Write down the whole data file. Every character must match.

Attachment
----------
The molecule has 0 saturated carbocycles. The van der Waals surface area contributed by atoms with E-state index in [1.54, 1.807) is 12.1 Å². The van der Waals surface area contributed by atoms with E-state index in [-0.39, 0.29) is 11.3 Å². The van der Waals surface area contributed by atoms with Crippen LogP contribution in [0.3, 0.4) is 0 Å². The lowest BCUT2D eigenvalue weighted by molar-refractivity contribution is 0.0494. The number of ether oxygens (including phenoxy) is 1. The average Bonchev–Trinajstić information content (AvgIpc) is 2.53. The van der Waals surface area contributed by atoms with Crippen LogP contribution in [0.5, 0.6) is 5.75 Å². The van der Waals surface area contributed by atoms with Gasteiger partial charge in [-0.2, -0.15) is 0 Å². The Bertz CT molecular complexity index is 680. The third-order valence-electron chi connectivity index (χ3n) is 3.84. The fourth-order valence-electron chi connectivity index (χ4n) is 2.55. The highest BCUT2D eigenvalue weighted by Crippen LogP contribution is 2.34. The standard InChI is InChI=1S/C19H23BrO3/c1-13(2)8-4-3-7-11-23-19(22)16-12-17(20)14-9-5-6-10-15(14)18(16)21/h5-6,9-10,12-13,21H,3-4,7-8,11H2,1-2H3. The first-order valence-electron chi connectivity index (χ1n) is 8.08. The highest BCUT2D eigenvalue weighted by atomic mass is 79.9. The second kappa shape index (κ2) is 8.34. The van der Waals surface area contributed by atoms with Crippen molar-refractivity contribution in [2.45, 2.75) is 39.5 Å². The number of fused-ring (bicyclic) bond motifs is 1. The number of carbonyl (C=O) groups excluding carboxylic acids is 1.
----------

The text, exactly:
The molecule has 0 saturated carbocycles. The van der Waals surface area contributed by atoms with E-state index in [1.54, 1.807) is 12.1 Å². The van der Waals surface area contributed by atoms with E-state index in [-0.39, 0.29) is 11.3 Å². The van der Waals surface area contributed by atoms with Crippen LogP contribution in [0.3, 0.4) is 0 Å². The lowest BCUT2D eigenvalue weighted by molar-refractivity contribution is 0.0494. The number of ether oxygens (including phenoxy) is 1. The average Bonchev–Trinajstić information content (AvgIpc) is 2.53. The van der Waals surface area contributed by atoms with Crippen LogP contribution in [0.5, 0.6) is 5.75 Å². The van der Waals surface area contributed by atoms with Gasteiger partial charge in [-0.2, -0.15) is 0 Å². The Bertz CT molecular complexity index is 680. The third-order valence-electron chi connectivity index (χ3n) is 3.84. The fourth-order valence-electron chi connectivity index (χ4n) is 2.55. The highest BCUT2D eigenvalue weighted by Crippen LogP contribution is 2.34. The standard InChI is InChI=1S/C19H23BrO3/c1-13(2)8-4-3-7-11-23-19(22)16-12-17(20)14-9-5-6-10-15(14)18(16)21/h5-6,9-10,12-13,21H,3-4,7-8,11H2,1-2H3. The first-order valence-electron chi connectivity index (χ1n) is 8.08. The highest BCUT2D eigenvalue weighted by atomic mass is 79.9. The second kappa shape index (κ2) is 8.34. The van der Waals surface area contributed by atoms with Crippen molar-refractivity contribution in [2.45, 2.75) is 39.5 Å². The number of fused-ring (bicyclic) bond motifs is 1. The number of carbonyl (C=O) groups excluding carboxylic acids is 1.